For the best part of the 20th century and all the way into the 21st, most of the world has been entertained by the Americans (circa November 2016, the American people have morphed from entertainers to the object of comedy, but this is a topic for other, much more politically savvy people than myself). The American entertainment industry is so ingrained in everyday life, that movies and TV shows are consistently used as points of reference in explanations and detailing on the widest range of topics. The words “as depicted in the xxxxxx movie” have appeared too many times to count in written articles outside the entertainment sphere. Besides the obvious problem with such referencing, we can infer that the plotlines of American movies have potentially become normative in success stories around the world. The underdog to (super)hero transformation is now an expected life story, and the generation which grew up immersed in a deluge of such stories cannot be reasonably expected to see them for what they are: simply entertainment. American movies are, of course, not the only ones promoting this storyline, but the combination of the solo hero struggle with the fact that most first world countries have highly individualistic and self-centered cultures provides a mix not encountered, for example, in China or even India. In fact, the harsh truth of life is that most underdogs are, ultimately, either losing their battles or reframing their life view such that they stop being the underdog. Another good chunk of the underdog population are not underdogs at all, as Malcolm Gladwell brilliantly explains in his analysis of the David & Goliath battle of the Old Testament; an almost negligible number of underdogs do actually escape their condition. However, stories of winners winning and losers losing don’t sell, because they don’t provide the element of hope. Learning lessons from losers or losing is something many educational institutions fail to instill into children’s minds, and in a society where putting your best foot forward (or uploading your best side to social media) is mandatory, no adult wants to admit to learning from losers or being losers themselves. I’m only repeating what’s been said by many, much more intelligent people in the past and present, but for every successful Steve Jobs and Bill Gates there are thousands upon thousands of failed garage IT gurus. Their stories could, potentially, provide lessons extremely valuable for anyone looking to do the same, but somehow I think the title “How I failed to make anything of my revolutionary software company” wouldn’t sell nearly as many copies as Walter Isaacson’s “Steve Jobs”. Alternatively, a story about Albert Einstein’s success is unlikely to enflame many young or adult ambitions – what do we care that a genius managed to take physics to realms thought inconceivable a few years before him? He’s a genius, that’s what they do. The only story which caught on in regards to Einstein was that he failed maths when he was in primary school, which makes an attempt to bring him down to underdog status. This is, sadly for those of us who struggled with maths all our lives, untrue.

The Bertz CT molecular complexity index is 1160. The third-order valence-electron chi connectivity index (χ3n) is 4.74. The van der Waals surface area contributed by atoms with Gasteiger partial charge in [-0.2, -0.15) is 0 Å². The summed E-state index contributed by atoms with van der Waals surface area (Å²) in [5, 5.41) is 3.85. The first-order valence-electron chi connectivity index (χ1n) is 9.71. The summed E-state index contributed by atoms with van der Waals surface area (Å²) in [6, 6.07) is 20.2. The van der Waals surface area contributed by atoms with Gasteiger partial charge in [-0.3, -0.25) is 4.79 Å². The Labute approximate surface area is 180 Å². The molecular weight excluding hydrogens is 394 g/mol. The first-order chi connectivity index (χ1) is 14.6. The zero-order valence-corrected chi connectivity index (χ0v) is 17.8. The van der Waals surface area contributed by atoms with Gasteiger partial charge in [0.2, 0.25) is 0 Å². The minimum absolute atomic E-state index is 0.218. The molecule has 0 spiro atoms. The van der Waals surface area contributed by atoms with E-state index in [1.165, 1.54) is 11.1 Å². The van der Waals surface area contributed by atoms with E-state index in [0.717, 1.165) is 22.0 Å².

The population who grew up believing in the underdog story has been given unprecedented access to credit and, through well designed advertising, were made to believe that you can make statements about your personality and your life story through the things you buy. They’ve also grown up thinking that the underdog stories they’ve been told since childhood are normal and to be expected, and their heroes are admired by many. Each of them is the main character in their own life story, expected to have a journey similar to that of movie heroes. Since the life most of us in the first world live is reasonably sheltered, abundant and boring (I mean this as lacking negative excitement), not many of us can claim such life stories without significant creative literary efforts. So what do we do? We buy a car which we think says “I’m a natural force; I’m reliable yet I can obliterate my opposition if I so choose. I bestow my kindness (safe driving as per the law) on most days, but know that I am a hero in the making and I will win when fully engaged in battle”.


This is a topic in which, so far, I seem to have very few fellow viewpoint holders. Personally, I am against SUVs for a myriad of reasons but I’m not going to list them because they may become evident regardless.

As I previously mentioned, SUVs have now become the most purchased category of car in Australia, for the first time in history. I’ve asked several SUV owners why they chose to buy an SUV, and there is a common list of reasons I want to explore.

Space: this argument is that SUVs have much more interior space than regular sedans. While this could be true, my question for those using this argument is: how often do you actually use your car filled up to capacity? Judging by the number of SUVs driving around with their suspension not fully compressed, I would say very few.